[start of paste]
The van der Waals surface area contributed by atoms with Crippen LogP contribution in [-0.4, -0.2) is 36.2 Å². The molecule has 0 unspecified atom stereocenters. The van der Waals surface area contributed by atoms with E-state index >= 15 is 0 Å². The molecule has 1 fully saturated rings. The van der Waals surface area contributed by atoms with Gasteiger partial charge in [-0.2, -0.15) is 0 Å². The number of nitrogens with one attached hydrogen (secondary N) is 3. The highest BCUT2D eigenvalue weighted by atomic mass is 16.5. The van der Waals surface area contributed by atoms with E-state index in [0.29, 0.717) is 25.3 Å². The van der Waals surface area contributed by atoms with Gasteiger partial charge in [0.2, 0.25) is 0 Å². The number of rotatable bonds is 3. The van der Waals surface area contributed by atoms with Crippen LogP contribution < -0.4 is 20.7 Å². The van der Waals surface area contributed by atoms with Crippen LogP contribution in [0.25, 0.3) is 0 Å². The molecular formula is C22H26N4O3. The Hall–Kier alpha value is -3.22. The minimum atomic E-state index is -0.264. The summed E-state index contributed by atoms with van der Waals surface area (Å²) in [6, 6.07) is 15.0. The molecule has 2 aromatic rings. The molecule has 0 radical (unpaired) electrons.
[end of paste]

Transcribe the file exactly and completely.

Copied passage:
The van der Waals surface area contributed by atoms with Crippen LogP contribution in [-0.4, -0.2) is 36.2 Å². The molecule has 0 unspecified atom stereocenters. The van der Waals surface area contributed by atoms with E-state index >= 15 is 0 Å². The molecule has 1 fully saturated rings. The van der Waals surface area contributed by atoms with Gasteiger partial charge in [-0.2, -0.15) is 0 Å². The number of nitrogens with one attached hydrogen (secondary N) is 3. The highest BCUT2D eigenvalue weighted by atomic mass is 16.5. The van der Waals surface area contributed by atoms with E-state index in [0.29, 0.717) is 25.3 Å². The van der Waals surface area contributed by atoms with Gasteiger partial charge in [0.2, 0.25) is 0 Å². The number of rotatable bonds is 3. The van der Waals surface area contributed by atoms with Crippen LogP contribution < -0.4 is 20.7 Å². The van der Waals surface area contributed by atoms with Crippen LogP contribution in [0.25, 0.3) is 0 Å². The molecular formula is C22H26N4O3. The Hall–Kier alpha value is -3.22. The minimum atomic E-state index is -0.264. The summed E-state index contributed by atoms with van der Waals surface area (Å²) in [6, 6.07) is 15.0. The molecule has 2 aromatic rings. The molecule has 0 radical (unpaired) electrons.